Free From Broke strongly recommends that you know what your spending triggers are. Spending triggers are those situations, mindsets, or excuses that increase your tendency to make less-than-wise spending decisions. The ones that are mentioned by name are:
- “I deserve it.”
- “Everyone else has one.”
- “I have this, so I need that.”
- “Hurry! Sale ends soon!”
I can usually see through these kinds of tricks because I’m not driven by envy (most of the time) and don’t usually fall for sale-driven marketing.
But not all the time. Sometimes it seems like my common sense flies out the window — along with my money.
When are you never supposed to go grocery shopping?
A couple of weekends ago I dropped nearly $400 at Costco. Some (over half) of this was planned expenses, but I know at least $100 of this was impulse buying. Shelled pistachios are yummy (and even good for me) but at $10/pound they were pricey. And I didn’t really need a 3-pack of 16GB thumb drives, but there they were in the cart, at $40. Plus a couple of other quasi-want items.
What happened? I remember that I had only gotten a couple of hours of sleep the previous night — bad habit, I know — and that we hadn’t had a good breakfast and lunch.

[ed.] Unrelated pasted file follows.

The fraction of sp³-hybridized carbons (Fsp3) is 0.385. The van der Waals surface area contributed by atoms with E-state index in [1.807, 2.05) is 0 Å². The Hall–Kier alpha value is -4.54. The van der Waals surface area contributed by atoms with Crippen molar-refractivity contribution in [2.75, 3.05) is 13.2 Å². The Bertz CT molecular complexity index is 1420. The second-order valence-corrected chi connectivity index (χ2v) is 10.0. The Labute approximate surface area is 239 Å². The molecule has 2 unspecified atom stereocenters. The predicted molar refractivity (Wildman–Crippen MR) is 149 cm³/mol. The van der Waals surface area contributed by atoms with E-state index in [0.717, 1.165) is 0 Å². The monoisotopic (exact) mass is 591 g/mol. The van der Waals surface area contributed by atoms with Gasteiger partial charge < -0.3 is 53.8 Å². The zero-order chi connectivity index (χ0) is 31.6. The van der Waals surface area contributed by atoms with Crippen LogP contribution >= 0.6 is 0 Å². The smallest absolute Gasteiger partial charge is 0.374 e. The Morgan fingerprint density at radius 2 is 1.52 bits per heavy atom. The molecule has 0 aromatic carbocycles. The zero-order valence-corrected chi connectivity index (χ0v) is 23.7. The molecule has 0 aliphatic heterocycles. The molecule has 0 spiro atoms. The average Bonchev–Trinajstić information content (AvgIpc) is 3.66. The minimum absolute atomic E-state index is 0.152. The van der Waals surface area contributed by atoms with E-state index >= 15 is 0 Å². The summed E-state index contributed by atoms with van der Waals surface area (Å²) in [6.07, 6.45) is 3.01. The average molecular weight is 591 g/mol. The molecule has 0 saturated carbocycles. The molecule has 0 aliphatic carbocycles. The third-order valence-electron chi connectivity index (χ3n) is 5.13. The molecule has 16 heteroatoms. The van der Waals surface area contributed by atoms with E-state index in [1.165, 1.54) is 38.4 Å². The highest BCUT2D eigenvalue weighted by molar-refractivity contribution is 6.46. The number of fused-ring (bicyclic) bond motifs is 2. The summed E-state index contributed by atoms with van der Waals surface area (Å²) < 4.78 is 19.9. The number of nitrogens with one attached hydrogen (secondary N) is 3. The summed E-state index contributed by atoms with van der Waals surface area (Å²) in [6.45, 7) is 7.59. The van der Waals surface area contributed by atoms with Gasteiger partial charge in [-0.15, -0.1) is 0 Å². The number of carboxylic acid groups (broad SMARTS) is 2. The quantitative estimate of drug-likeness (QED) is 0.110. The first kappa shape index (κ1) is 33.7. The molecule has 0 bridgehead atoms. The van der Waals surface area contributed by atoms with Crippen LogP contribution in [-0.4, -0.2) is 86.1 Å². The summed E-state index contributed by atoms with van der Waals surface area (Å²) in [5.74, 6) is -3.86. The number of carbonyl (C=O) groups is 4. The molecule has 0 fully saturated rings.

I tend to overspend when I’m hungry and/or tired. The first one is common: if you’re hungry, you’re already predisposed to thinking about food, which means that everything looks really good and you tend to buy more food.
But what predisposes one to buy more when tired? The only true defense to avoiding the lure of in-store marketing is to avoid going into the store (or the website) but what if that’s not an option? Beyond that, the main defense is a clear head, so that the end caps and brightly-colored packaging don’t persuade you by themselves. When I’m tired, I don’t think as clearly, and I get persuaded by more of the (many) options that are put before my eyes.
So going to Costco hungry and tired was a really, really bad move on my part. It would be much better all-around if I just had a good lunch and took a nap.
What are your spending triggers? How do you avoid falling prey to them?